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Arun Kuruvila - ​ESR 9,  June 2018 - May 2021

University of Leeds, Leeds, UK

Master thesis:  "Doped graphene as transparent electrode in organic light emitting diodes"
Graphene is a 2D material with unique electro-optical properties that let to tremendous developments of new applications. One of the most promising is the use as flexible transparent electrode and as a replacement for brittle ITO to enable next generation flexible devices like organic light emitting devices (OLEDs). In this study graphene is tailored to meet the requirements of an OLED electrode. In this process, one of the main constraints is the energy barrier between a graphene electrode and an organic layer which restrict the carrier injection. To overcome this, an effective doping of graphene and interface engineering is developed. Recently transition metal oxides (TMOs) are introduced to effectively p-dope graphene via a surface charge transfer process. It has been shown that MoO3 is a strong p-type dopant. However, the doping stability remained somewhat unclear. Here, the doping of the TMOs MoO3, WO3 and V2O5 are studied in detail by investigating not only the doping efficiency but also the doping stability. It is shown that the doping drastically lowers the sheet resistance. In addition an efficient hole injection is achieved. Based on the result, doped graphene electrodes are integrated in OLEDs and compared to the state-of-the-art ITO electrodes. The graphene based OLED show a superior efficiency compared to the reference device demonstrating that this doping concept can be used to realize novel OLED applications. Philips research, Aachen, Germany

Personal Training Committee

Main Supervisor:  Chris Marrows, LEEDS

Co-supervisor: Thomas Ihn, ETH Zürich

Mentor: Axel Rudzinski, RAITH

Planned secondments

At ETH (October 2018) for training in fabrication and contacting of devices from InAs/GaSb wafer,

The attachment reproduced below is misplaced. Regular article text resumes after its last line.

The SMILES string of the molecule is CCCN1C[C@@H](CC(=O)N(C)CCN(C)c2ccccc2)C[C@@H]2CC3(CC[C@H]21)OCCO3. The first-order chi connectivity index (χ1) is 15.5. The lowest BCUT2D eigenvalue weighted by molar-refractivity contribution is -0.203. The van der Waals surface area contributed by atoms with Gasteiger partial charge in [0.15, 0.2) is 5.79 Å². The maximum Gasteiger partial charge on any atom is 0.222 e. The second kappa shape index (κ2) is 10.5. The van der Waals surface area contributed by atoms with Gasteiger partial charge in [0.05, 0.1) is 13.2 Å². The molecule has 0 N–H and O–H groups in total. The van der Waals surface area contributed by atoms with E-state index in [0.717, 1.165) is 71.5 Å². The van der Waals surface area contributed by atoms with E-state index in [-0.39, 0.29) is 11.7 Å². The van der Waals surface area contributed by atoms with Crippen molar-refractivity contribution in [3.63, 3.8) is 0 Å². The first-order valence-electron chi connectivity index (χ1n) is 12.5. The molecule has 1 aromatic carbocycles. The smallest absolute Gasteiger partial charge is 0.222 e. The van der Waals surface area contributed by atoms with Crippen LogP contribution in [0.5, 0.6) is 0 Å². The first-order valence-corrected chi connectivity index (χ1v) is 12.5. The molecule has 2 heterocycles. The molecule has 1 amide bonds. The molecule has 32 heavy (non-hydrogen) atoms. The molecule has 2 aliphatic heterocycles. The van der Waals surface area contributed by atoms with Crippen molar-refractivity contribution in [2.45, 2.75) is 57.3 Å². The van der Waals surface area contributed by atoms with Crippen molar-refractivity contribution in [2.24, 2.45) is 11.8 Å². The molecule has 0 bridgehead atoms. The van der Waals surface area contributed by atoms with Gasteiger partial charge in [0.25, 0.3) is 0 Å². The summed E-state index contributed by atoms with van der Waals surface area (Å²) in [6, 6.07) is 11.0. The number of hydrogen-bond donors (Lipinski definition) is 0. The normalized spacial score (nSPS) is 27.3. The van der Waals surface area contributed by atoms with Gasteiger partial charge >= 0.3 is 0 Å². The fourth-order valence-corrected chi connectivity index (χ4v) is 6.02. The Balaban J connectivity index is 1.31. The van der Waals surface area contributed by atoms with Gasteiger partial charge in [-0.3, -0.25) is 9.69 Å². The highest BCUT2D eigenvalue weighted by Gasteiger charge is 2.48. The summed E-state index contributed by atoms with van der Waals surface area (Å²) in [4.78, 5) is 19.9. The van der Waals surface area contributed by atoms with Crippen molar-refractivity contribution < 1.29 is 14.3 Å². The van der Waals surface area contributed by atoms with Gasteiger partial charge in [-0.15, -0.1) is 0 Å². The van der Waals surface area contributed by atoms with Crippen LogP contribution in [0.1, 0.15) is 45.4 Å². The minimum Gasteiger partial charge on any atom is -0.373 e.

At RAITH (July/August 2019) for training in nanofabrication & experience of the private sector,

At AALTO (cancelled because of the pandemic) for training in ultralow temperature techniques and low noise measurements.

PhD project

                                      Spin-polarised transport in InAs/GaSb coupled quantum well topological edge states
Objectives: The main objective of this project is to measure directly and exploit the perfect spin-polarisation of currents carried by the edge states in InAs/GaSb quantum spin Hall systems, which arises through spin-momentum locking. This system is a two-dimensional topological insulator (TI). QSHE devices will be fabricated from InAs/GaSb coupled well structures and will measure them in the quantum spin Hall state. Material growth, device fabrication and gating protocols will be developed in strong collaboration with ETH, where such expertise already exists. Using non-magnetic contacts with a large spin Hall angle (e.g. Pt) grown in LEEDS, it will be possible to detect the spin polarisation of the edge state current through the inverse SHE effect, since it interconverts between spin and charge currents. Through attaching contacts with different spacings, ESR9 will measure the length over which the edge state current is coherent. This will set the scale at which a system of devices that exploit this effect must be manufactured. Meanwhile, if current is driven between two ferromagnetic contacts (e.g. NiFe) that are separated by less than this length, a diode-like response should be found where different conductances are measured in different directions, since the spin-polarisation of the contacts defines a unique direction of current flow in the QSHE system. The ratio of conductances in the forward and reverse bias directions will provide a measure of the spin-polarisation of the carriers

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